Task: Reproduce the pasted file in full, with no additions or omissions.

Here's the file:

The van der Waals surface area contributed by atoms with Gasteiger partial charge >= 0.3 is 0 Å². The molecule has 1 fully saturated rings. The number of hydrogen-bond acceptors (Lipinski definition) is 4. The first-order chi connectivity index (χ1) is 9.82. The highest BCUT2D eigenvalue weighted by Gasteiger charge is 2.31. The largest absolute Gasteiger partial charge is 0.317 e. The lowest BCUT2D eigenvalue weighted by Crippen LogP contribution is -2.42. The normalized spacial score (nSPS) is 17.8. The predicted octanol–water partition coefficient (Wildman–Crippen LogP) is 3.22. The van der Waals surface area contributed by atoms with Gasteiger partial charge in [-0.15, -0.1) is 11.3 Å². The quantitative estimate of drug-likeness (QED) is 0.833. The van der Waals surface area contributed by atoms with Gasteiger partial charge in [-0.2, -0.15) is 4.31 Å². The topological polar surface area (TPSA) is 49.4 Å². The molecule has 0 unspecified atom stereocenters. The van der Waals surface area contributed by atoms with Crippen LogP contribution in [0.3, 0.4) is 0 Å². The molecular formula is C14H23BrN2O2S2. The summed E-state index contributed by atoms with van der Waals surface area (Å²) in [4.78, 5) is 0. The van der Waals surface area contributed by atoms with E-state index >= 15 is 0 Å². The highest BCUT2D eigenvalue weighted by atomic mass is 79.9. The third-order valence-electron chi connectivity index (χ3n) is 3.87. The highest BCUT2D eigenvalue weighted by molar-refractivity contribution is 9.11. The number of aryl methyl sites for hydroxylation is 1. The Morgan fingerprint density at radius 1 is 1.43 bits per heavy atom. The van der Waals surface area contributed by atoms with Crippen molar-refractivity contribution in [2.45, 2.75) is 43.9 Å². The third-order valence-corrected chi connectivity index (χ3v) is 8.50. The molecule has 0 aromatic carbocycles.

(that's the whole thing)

The van der Waals surface area contributed by atoms with Gasteiger partial charge >= 0.3 is 0 Å². The molecule has 1 fully saturated rings. The number of hydrogen-bond acceptors (Lipinski definition) is 4. The first-order chi connectivity index (χ1) is 9.82. The highest BCUT2D eigenvalue weighted by Gasteiger charge is 2.31. The largest absolute Gasteiger partial charge is 0.317 e. The lowest BCUT2D eigenvalue weighted by Crippen LogP contribution is -2.42. The normalized spacial score (nSPS) is 17.8. The predicted octanol–water partition coefficient (Wildman–Crippen LogP) is 3.22. The van der Waals surface area contributed by atoms with Gasteiger partial charge in [-0.15, -0.1) is 11.3 Å². The quantitative estimate of drug-likeness (QED) is 0.833. The van der Waals surface area contributed by atoms with Gasteiger partial charge in [-0.2, -0.15) is 4.31 Å². The topological polar surface area (TPSA) is 49.4 Å². The molecule has 0 unspecified atom stereocenters. The van der Waals surface area contributed by atoms with Crippen LogP contribution in [0.3, 0.4) is 0 Å². The molecular formula is C14H23BrN2O2S2. The summed E-state index contributed by atoms with van der Waals surface area (Å²) in [4.78, 5) is 0. The van der Waals surface area contributed by atoms with E-state index >= 15 is 0 Å². The highest BCUT2D eigenvalue weighted by atomic mass is 79.9. The third-order valence-electron chi connectivity index (χ3n) is 3.87. The highest BCUT2D eigenvalue weighted by molar-refractivity contribution is 9.11. The number of aryl methyl sites for hydroxylation is 1. The Morgan fingerprint density at radius 1 is 1.43 bits per heavy atom. The van der Waals surface area contributed by atoms with Crippen molar-refractivity contribution in [2.45, 2.75) is 43.9 Å². The third-order valence-corrected chi connectivity index (χ3v) is 8.50. The molecule has 0 aromatic carbocycles.